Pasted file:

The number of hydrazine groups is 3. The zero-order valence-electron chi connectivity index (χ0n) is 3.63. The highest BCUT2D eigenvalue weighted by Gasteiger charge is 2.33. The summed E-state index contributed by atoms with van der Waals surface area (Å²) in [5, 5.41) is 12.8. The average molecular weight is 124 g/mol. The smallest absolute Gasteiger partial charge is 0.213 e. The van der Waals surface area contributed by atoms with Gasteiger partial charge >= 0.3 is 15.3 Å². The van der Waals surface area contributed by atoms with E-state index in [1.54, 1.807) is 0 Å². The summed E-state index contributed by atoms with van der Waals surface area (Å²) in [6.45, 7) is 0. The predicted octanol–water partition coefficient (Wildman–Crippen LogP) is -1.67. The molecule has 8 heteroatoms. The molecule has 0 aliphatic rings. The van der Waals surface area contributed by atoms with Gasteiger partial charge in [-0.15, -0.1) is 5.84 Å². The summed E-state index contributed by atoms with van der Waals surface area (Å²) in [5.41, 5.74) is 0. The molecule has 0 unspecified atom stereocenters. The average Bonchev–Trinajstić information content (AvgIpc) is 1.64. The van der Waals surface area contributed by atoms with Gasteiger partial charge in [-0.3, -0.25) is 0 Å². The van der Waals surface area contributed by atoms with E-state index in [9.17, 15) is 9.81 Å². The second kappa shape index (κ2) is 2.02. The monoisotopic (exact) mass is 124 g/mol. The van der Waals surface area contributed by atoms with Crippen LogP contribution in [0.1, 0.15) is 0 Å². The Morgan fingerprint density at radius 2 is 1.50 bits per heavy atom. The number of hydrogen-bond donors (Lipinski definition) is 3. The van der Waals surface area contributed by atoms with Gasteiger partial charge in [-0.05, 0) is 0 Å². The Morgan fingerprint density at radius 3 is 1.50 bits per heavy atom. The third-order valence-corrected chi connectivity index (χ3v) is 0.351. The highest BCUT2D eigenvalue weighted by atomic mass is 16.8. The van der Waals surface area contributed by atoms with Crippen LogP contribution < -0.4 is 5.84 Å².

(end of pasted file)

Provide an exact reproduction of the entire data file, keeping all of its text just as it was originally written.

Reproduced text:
The number of hydrazine groups is 3. The zero-order valence-electron chi connectivity index (χ0n) is 3.63. The highest BCUT2D eigenvalue weighted by Gasteiger charge is 2.33. The summed E-state index contributed by atoms with van der Waals surface area (Å²) in [5, 5.41) is 12.8. The average molecular weight is 124 g/mol. The smallest absolute Gasteiger partial charge is 0.213 e. The van der Waals surface area contributed by atoms with Gasteiger partial charge >= 0.3 is 15.3 Å². The van der Waals surface area contributed by atoms with E-state index in [1.54, 1.807) is 0 Å². The summed E-state index contributed by atoms with van der Waals surface area (Å²) in [6.45, 7) is 0. The predicted octanol–water partition coefficient (Wildman–Crippen LogP) is -1.67. The molecule has 8 heteroatoms. The molecule has 0 aliphatic rings. The van der Waals surface area contributed by atoms with Gasteiger partial charge in [-0.15, -0.1) is 5.84 Å². The summed E-state index contributed by atoms with van der Waals surface area (Å²) in [5.41, 5.74) is 0. The molecule has 0 unspecified atom stereocenters. The average Bonchev–Trinajstić information content (AvgIpc) is 1.64. The van der Waals surface area contributed by atoms with Gasteiger partial charge in [-0.3, -0.25) is 0 Å². The van der Waals surface area contributed by atoms with E-state index in [9.17, 15) is 9.81 Å². The second kappa shape index (κ2) is 2.02. The monoisotopic (exact) mass is 124 g/mol. The van der Waals surface area contributed by atoms with Crippen LogP contribution in [0.1, 0.15) is 0 Å². The Morgan fingerprint density at radius 2 is 1.50 bits per heavy atom. The number of hydrogen-bond donors (Lipinski definition) is 3. The van der Waals surface area contributed by atoms with Gasteiger partial charge in [-0.05, 0) is 0 Å². The Morgan fingerprint density at radius 3 is 1.50 bits per heavy atom. The third-order valence-corrected chi connectivity index (χ3v) is 0.351. The highest BCUT2D eigenvalue weighted by atomic mass is 16.8. The van der Waals surface area contributed by atoms with Crippen LogP contribution < -0.4 is 5.84 Å².